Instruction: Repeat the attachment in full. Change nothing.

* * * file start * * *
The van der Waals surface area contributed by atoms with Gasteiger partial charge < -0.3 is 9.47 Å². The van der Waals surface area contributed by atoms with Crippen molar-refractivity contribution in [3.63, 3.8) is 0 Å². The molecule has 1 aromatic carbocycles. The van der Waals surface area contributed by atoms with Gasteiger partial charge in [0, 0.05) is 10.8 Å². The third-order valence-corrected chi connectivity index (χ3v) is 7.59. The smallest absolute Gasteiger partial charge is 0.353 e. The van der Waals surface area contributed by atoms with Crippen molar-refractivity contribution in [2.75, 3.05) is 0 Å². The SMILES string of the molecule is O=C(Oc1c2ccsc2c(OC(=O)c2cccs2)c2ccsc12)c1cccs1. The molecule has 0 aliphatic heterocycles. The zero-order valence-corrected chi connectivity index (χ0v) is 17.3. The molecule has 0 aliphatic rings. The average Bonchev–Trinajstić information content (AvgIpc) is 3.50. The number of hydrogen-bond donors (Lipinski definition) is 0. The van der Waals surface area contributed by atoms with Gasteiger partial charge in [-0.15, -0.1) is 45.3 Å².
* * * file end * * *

The van der Waals surface area contributed by atoms with Gasteiger partial charge < -0.3 is 9.47 Å². The van der Waals surface area contributed by atoms with Crippen molar-refractivity contribution in [3.63, 3.8) is 0 Å². The molecule has 1 aromatic carbocycles. The van der Waals surface area contributed by atoms with Gasteiger partial charge in [0, 0.05) is 10.8 Å². The third-order valence-corrected chi connectivity index (χ3v) is 7.59. The smallest absolute Gasteiger partial charge is 0.353 e. The van der Waals surface area contributed by atoms with Crippen molar-refractivity contribution in [2.75, 3.05) is 0 Å². The SMILES string of the molecule is O=C(Oc1c2ccsc2c(OC(=O)c2cccs2)c2ccsc12)c1cccs1. The molecule has 0 aliphatic heterocycles. The zero-order valence-corrected chi connectivity index (χ0v) is 17.3. The molecule has 0 aliphatic rings. The average Bonchev–Trinajstić information content (AvgIpc) is 3.50. The number of hydrogen-bond donors (Lipinski definition) is 0. The van der Waals surface area contributed by atoms with Gasteiger partial charge in [-0.15, -0.1) is 45.3 Å².